Central Asia’s vast green energy potential is beginning to attract international investors.  

Hydropower is the dominant renewable source in Central Asia. But hydropower can rouse cross-border tensions and it is also criticized for its environmental impact, according to Eurasianet.

Another resource Central Asia has in abundance is sunshine. With the region’s ample free space, solar and wind appear an attractive way to ease outages, energy poverty, and emissions. 

Citing Uzbek Energy Minister Alisher Sultanov, Eurasianet says Uzbekistan aims to grow the share of renewables, including hydropower, in its electricity generation to 25 percent by 2030, with an additional 5 gigawatts of solar, 1.9 GW of hydropower and 3 GW of wind.

Kazakhstan reportedly aims to reach 10 percent renewables by 2030 and 50 percent by 2050. 

These are lofty goals, Eurasianet says, noting that renewable targets can be symbolic and hard to reach (there are doubts that Europe will meet its 2030 emissions targets, for example). And plenty of obstacles remain in Central Asia: weak governance, poor infrastructure, grand corruption that cripples economic development.

Reforms may also face political headwinds. Elite groups within resource-rich countries reportedly may fear the loss of leverage that rents from oil and gas provide.  

Meanwhile, investors and developers from China, which is one of the biggest Central Asia’s trading partners, reportedly expect a stable and guaranteed cash flow that allows for risk reduction.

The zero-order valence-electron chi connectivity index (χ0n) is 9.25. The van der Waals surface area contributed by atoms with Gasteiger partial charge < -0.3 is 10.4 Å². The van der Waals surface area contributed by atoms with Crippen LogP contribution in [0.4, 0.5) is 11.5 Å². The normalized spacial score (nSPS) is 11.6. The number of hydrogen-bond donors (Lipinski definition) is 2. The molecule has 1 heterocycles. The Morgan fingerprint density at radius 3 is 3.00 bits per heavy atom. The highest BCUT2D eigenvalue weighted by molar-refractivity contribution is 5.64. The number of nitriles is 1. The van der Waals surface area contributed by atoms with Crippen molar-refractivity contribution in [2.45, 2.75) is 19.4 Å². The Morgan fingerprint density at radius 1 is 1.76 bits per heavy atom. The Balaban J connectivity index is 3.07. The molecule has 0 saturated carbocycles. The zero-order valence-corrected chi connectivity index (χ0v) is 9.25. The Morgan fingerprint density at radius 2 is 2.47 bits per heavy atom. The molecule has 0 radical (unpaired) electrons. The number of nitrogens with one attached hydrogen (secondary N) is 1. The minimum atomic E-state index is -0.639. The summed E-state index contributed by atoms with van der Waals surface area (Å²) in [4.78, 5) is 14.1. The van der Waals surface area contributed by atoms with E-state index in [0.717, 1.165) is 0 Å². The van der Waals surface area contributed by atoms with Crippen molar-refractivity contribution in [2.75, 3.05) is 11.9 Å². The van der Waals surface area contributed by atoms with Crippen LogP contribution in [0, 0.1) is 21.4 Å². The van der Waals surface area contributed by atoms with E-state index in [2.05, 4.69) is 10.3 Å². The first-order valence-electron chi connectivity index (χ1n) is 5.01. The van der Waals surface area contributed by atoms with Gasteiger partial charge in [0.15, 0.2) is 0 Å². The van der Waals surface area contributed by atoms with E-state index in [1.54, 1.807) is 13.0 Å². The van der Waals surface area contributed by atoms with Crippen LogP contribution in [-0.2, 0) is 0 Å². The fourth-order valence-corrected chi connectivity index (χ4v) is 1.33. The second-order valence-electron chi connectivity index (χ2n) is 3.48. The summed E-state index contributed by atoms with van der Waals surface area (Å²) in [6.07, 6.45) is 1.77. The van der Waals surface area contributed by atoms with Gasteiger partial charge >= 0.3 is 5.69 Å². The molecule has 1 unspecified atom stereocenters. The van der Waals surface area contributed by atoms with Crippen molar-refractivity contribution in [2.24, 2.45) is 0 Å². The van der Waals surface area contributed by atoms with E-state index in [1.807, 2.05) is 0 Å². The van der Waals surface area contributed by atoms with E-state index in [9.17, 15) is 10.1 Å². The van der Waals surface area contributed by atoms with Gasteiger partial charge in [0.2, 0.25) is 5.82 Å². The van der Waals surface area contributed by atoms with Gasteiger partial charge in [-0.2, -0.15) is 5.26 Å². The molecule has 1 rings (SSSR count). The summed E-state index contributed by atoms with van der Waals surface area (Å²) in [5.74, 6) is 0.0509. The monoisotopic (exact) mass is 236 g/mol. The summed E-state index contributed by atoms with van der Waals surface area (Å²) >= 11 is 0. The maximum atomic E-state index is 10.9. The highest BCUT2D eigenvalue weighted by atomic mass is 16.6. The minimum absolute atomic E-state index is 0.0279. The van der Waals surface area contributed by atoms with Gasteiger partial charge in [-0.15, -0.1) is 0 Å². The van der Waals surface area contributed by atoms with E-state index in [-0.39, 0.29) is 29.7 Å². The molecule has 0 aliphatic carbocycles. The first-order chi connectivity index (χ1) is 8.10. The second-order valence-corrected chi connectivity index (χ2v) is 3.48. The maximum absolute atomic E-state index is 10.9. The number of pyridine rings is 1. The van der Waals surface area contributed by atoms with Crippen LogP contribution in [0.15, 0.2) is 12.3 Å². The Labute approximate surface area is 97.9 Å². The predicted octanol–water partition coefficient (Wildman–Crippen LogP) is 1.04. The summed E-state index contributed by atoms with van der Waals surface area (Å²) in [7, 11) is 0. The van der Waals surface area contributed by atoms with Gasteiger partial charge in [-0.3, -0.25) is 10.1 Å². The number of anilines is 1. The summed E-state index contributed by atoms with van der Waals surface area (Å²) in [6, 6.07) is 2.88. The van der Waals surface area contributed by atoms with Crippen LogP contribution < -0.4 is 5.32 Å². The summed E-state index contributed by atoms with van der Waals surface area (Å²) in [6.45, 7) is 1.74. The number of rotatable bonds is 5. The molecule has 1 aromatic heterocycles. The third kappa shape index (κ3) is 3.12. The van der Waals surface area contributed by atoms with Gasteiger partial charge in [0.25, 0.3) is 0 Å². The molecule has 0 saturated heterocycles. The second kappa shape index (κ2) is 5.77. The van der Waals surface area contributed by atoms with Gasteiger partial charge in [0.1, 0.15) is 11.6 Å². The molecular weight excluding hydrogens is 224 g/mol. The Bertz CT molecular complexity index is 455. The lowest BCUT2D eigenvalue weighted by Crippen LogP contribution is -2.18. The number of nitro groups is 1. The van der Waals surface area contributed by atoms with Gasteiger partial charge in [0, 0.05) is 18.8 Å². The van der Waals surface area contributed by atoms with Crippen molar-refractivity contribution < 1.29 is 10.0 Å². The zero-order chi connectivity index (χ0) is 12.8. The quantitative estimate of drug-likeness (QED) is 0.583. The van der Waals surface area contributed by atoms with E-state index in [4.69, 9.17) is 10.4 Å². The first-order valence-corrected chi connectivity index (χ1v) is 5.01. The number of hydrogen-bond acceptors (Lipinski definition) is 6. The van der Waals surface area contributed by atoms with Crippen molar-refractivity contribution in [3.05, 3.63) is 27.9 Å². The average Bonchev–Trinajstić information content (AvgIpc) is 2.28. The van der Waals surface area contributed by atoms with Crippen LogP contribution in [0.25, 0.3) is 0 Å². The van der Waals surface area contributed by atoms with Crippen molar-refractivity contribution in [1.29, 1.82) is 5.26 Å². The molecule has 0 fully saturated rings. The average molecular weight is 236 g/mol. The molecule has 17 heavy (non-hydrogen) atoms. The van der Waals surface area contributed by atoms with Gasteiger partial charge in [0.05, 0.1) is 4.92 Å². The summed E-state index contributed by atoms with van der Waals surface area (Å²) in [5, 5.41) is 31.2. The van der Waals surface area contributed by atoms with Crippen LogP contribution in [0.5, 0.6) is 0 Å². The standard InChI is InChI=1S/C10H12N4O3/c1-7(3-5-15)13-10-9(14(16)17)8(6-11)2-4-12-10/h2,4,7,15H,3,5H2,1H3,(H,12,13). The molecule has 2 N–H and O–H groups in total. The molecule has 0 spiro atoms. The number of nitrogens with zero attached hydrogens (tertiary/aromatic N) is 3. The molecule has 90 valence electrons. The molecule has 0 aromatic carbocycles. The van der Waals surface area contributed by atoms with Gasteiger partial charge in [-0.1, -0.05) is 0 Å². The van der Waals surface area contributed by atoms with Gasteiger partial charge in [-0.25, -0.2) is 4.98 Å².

“Tax incentives, purchasing power agreements, and a strong electricity grid to “ensure that electricity produced can also be sold,” Christoph Nedopil Wang, director of the Green Belt and Road Initiative Center, told Eurasianet

So far, the involvement of international financial institutions like the EBRD has made it easier for foreign investors, such as those in China, to navigate Central Asia’s unfriendly friendly business climate, according to Eurasianet.  

As for transmission, a 2020 report by the European Commission found that Central Asia’s “aging power grid severely affects the quality of power supply.”

Renewables would further test existing infrastructure. In emerging markets like Central Asia, transmission systems “are often not sufficiently flexible to allow for balancing the supply and demand of electricity, particularly with intermittent supplies from wind and solar,” said Nedopil Wang.

Before anyone rushes into green energy investments, they may first wish to modernize the grid.